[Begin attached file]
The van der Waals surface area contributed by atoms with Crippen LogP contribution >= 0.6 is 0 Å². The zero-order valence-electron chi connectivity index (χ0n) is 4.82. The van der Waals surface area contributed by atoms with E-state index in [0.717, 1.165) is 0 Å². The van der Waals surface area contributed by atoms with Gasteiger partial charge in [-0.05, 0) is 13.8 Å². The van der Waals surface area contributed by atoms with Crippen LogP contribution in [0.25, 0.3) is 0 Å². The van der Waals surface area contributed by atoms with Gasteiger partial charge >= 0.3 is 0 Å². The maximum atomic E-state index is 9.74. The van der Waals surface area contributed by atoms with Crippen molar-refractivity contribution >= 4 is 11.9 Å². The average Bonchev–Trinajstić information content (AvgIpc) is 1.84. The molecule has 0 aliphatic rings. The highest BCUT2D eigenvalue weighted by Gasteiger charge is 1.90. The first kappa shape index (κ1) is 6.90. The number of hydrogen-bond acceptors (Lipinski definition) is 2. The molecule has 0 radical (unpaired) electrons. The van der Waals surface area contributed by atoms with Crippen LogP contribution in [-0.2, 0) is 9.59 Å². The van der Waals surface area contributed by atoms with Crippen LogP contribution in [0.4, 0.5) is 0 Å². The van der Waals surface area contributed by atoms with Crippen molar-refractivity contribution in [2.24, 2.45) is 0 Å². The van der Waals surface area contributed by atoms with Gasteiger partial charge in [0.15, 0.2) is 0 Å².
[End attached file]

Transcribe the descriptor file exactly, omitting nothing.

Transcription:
The van der Waals surface area contributed by atoms with Crippen LogP contribution >= 0.6 is 0 Å². The zero-order valence-electron chi connectivity index (χ0n) is 4.82. The van der Waals surface area contributed by atoms with E-state index in [0.717, 1.165) is 0 Å². The van der Waals surface area contributed by atoms with Gasteiger partial charge in [-0.05, 0) is 13.8 Å². The van der Waals surface area contributed by atoms with Crippen LogP contribution in [0.25, 0.3) is 0 Å². The van der Waals surface area contributed by atoms with Gasteiger partial charge >= 0.3 is 0 Å². The maximum atomic E-state index is 9.74. The van der Waals surface area contributed by atoms with Crippen molar-refractivity contribution >= 4 is 11.9 Å². The average Bonchev–Trinajstić information content (AvgIpc) is 1.84. The molecule has 0 aliphatic rings. The highest BCUT2D eigenvalue weighted by Gasteiger charge is 1.90. The first kappa shape index (κ1) is 6.90. The number of hydrogen-bond acceptors (Lipinski definition) is 2. The molecule has 0 radical (unpaired) electrons. The van der Waals surface area contributed by atoms with Crippen LogP contribution in [-0.2, 0) is 9.59 Å². The van der Waals surface area contributed by atoms with Crippen LogP contribution in [0.4, 0.5) is 0 Å². The van der Waals surface area contributed by atoms with Crippen molar-refractivity contribution in [2.24, 2.45) is 0 Å². The van der Waals surface area contributed by atoms with Gasteiger partial charge in [0.15, 0.2) is 0 Å².